Small Is Still Beautiful

Friday, September 25, 2015 - 6:00 am

Small Is Still Beautiful

What makes an economy stable?
It’s a question that’s preoccupied academics and financial experts since that oft-quoted Scotsman Adam Smith. There are a lot of answers, but none of them are particularly simple. The official one is some variant on this:

“Economic stability refers to an absence of excessive fluctuations in the macroeconomy. An economy with fairly constant output growth and low and stable inflation would be considered economically stable.”

As Americans continue to climb their way back from the nosedive that started in 2008, we’d be wise to think twice before putting our faith in rebuilding the very institutions and cultural mythologies that were, at least in part, responsible for getting us in so much trouble in the first place. For all of globalization’s gifts — an increased sense of empathy for those on the other side of the world, being my personal favorite — one of the burdens has been feeling entangled in an economic web so vast, so intricate, that making smart, moral choices feels next to impossible. You read about the environmental plunder and exploitation happening in Congo, but then struggle to find a conflict-free phone. You don’t want to buy clothes made in sweatshops, but then you hear that you might be empathizing people right out of jobs in the Global South who would rather be vastly underpaid in dangerous factories than have no livelihood at all. It all feels so distant and so complex.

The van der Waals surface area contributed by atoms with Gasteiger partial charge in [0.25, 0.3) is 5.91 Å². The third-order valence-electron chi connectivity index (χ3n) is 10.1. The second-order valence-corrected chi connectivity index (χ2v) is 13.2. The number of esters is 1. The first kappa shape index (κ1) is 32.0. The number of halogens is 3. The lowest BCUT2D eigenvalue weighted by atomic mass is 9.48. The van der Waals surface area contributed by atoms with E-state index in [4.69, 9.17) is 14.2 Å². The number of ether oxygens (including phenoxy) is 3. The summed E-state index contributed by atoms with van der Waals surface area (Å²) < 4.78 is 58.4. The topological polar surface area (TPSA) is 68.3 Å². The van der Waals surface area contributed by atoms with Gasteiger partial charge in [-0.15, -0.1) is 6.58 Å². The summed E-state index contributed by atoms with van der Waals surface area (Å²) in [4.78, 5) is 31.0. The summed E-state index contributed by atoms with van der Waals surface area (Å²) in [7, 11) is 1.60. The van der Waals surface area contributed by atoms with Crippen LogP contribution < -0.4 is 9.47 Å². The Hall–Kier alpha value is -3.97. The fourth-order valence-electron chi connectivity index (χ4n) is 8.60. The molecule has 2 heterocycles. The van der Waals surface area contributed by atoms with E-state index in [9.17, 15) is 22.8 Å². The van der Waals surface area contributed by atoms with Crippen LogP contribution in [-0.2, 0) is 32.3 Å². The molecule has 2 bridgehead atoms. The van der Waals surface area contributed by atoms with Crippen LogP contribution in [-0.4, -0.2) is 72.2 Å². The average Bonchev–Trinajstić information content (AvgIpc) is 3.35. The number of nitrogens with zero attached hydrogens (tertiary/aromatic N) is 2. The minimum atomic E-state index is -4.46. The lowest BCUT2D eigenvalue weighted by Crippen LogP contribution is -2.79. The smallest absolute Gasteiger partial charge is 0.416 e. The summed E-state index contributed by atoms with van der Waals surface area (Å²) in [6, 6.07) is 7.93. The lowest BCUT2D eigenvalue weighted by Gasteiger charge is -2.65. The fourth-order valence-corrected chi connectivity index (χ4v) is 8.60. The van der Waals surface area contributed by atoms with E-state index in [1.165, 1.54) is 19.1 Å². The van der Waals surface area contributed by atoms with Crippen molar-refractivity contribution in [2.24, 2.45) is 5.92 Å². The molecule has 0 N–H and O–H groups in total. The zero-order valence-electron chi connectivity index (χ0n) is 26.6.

What if one of the virtues for a stable economy wasn’t scale, but its opposite? What if the safest thing we could possibly do is invest in the people and places within walking distance of us?

A family-run bakery sells bread at an open market in Belfast, Northern Ireland. (Jack Sirichumsaeng / Flickr / Some Rights Reserved.)

That’s the worldview of a whole variety of really interesting people these days, including 35-year-old Janelle Orsi, the co-founder of the Sustainable Economies Law Center and the author of Practicing Law in the Sharing Economy. When Janelle graduated from UC Berkeley Law School in 2008, she started showing up at events around town and introducing herself like this: “I’m a lawyer and my goal is to help people share.”

“People would give me very funny looks,” she admits. “A lot of them actually thought I was joking.”